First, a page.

National Toxics Network today joins communities all over the world working to stop the incineration of waste for energy production and disposal. In support of the global day of action on waste incineration, NTN is releasing “10 Reasons Why Burning Waste for Energy is a Bad Idea” which explains why waste to energy incineration in all its various forms should not be part of Australia’s safe energy future.
The National Toxics Network has expressed grave concerns about the operation of the Tredi Seche Global Solutions incinerators at Salaise-sur-Sanne, France. Orica has lodged an application with the Australian government to export highly toxic Hexachlorobenzene (HCB) waste to burn in the Tredi incinerators.
The signing of the world’s first international mercury treaty by delegates from more than 100 countries, including Australia, should spur three key actions to reduce total global mercury pollution and tackle Australia’s mercury contamination.
The National Toxics Network (NTN) and Lock the Gate (LTG) coalition are calling on federal and state governments to take urgent action to protect the health of all communities living around coal seam gas (CSG) fields after the release of the Queensland Government’s report into the health of Tara residents.
Childhood illnesses, cancer and other conditions may be happening under our noses as a result of the ongoing use of dangerous pesticides in Australia, the National Toxics Network and WWF-Australia said today. The groups today released a report, Human Health Impacts of Exposure to Pesticides, which pulls together a compelling scientific case that the same pesticides pushing along the destruction of the Great Barrier Reef are also linked to a raft of illnesses in humans.
The National Toxics Network is calling on the federal government to take urgent action to protect the publics’ health and the environment in light of new research released today by the Southern Cross University (SCU), which confirms emissions of air pollutants from coal seam gas (CSG) activities.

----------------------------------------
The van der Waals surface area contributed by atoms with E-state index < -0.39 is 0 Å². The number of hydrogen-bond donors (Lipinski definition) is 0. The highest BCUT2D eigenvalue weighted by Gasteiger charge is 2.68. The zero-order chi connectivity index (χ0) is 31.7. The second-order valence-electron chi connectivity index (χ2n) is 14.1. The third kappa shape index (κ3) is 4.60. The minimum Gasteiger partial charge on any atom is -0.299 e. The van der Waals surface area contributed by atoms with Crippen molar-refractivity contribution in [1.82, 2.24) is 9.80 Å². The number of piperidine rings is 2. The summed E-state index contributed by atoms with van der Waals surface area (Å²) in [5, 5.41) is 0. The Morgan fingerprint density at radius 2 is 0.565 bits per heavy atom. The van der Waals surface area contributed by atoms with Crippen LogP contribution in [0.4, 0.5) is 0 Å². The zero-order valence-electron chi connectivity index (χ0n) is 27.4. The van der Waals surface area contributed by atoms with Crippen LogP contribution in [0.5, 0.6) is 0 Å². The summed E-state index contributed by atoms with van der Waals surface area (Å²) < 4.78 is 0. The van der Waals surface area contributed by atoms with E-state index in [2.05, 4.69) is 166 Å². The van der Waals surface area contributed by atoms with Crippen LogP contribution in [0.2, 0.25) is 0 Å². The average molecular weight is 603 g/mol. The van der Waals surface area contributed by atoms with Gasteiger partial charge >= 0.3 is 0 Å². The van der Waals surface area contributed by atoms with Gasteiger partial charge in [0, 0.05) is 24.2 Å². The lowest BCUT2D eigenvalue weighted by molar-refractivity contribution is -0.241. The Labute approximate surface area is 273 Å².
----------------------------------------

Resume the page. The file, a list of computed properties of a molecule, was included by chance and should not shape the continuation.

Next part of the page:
A recent study looking at the human health risk assessment of air emissions from unconventional gas extraction published in the journal, Science of the Total Environment, found that residents living closest to gas wells had higher risks for neurological, respiratory and other health effects and higher cancer risks than those living further away.
(Geneva, Switzerland) The United Nations (UN) ‘scientific’ committee responsible for evaluating and recommending hazardous and persistent chemicals for global bans failed to take any action on a group of carcinogenic industrial chemicals that are also toxic to aquatic organisms. Ironically, the committee1 agreed that short-chain chlorinated paraffins (SCCPs) are toxic, persistent, bioaccumulative and transboundary, and hence, candidates for a global ban under the Stockholm Convention on POPs. Despite meeting all scientific criteria, the committee decided to take no action on SCCPs. The committee has delayed action on these substances for the past six years.
National Toxics Network (NTN) has welcomed the release of the United Nations Environment Programme’s (UNEP) first comprehensive assessment of global chemical trends and economic implications in their Global Chemicals Outlook Synthesis Report. The report calls on all decision-makers to take urgent action to reduce the growing health and environmental hazards from chemicals.
The National Toxics Network (NTN) today welcomed the Australian Pesticide and Veterinary Medicines Authority’s (APVMA) decision to withdraw some uses of the pesticide Fenthion. “Fenthion has been a chemical of concern to us for many years. It’s been under review by the APVMA for nearly 14 years,” says NTN spokesperson Ms Jane Bremmer.